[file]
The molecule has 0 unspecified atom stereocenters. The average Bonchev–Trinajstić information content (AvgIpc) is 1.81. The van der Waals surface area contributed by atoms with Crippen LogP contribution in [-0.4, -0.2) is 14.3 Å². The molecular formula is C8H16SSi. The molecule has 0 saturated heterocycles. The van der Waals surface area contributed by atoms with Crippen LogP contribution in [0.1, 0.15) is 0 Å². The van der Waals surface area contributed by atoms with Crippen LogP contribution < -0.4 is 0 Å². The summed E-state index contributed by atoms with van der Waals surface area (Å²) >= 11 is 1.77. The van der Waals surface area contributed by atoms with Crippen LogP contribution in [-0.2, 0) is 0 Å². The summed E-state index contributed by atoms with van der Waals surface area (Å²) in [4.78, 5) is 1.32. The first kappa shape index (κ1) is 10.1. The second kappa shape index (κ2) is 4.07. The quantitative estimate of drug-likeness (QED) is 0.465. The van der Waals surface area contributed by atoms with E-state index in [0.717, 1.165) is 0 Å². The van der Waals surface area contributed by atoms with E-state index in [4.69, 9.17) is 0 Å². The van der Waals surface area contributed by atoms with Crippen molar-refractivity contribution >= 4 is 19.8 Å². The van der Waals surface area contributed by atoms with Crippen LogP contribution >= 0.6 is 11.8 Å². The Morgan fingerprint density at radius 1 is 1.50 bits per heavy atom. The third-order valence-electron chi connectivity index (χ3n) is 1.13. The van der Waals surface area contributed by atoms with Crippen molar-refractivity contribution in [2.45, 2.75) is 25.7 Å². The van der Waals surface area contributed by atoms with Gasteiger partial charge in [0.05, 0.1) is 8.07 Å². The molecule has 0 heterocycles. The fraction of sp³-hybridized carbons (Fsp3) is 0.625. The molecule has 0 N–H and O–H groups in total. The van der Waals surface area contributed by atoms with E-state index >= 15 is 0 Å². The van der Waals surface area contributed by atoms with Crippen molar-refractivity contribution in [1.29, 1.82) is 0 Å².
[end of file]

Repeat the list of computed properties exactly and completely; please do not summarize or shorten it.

The molecule has 0 unspecified atom stereocenters. The average Bonchev–Trinajstić information content (AvgIpc) is 1.81. The van der Waals surface area contributed by atoms with Crippen LogP contribution in [-0.4, -0.2) is 14.3 Å². The molecular formula is C8H16SSi. The molecule has 0 saturated heterocycles. The van der Waals surface area contributed by atoms with Crippen LogP contribution in [0.1, 0.15) is 0 Å². The van der Waals surface area contributed by atoms with Crippen LogP contribution < -0.4 is 0 Å². The summed E-state index contributed by atoms with van der Waals surface area (Å²) >= 11 is 1.77. The van der Waals surface area contributed by atoms with Crippen LogP contribution in [-0.2, 0) is 0 Å². The summed E-state index contributed by atoms with van der Waals surface area (Å²) in [4.78, 5) is 1.32. The first kappa shape index (κ1) is 10.1. The second kappa shape index (κ2) is 4.07. The quantitative estimate of drug-likeness (QED) is 0.465. The van der Waals surface area contributed by atoms with E-state index in [0.717, 1.165) is 0 Å². The van der Waals surface area contributed by atoms with E-state index in [4.69, 9.17) is 0 Å². The van der Waals surface area contributed by atoms with Crippen molar-refractivity contribution >= 4 is 19.8 Å². The van der Waals surface area contributed by atoms with Crippen LogP contribution >= 0.6 is 11.8 Å². The Morgan fingerprint density at radius 1 is 1.50 bits per heavy atom. The third-order valence-electron chi connectivity index (χ3n) is 1.13. The van der Waals surface area contributed by atoms with Crippen molar-refractivity contribution in [2.45, 2.75) is 25.7 Å². The van der Waals surface area contributed by atoms with Gasteiger partial charge in [0.05, 0.1) is 8.07 Å². The molecule has 0 heterocycles. The fraction of sp³-hybridized carbons (Fsp3) is 0.625. The molecule has 0 N–H and O–H groups in total. The van der Waals surface area contributed by atoms with E-state index >= 15 is 0 Å². The van der Waals surface area contributed by atoms with Crippen molar-refractivity contribution in [1.29, 1.82) is 0 Å².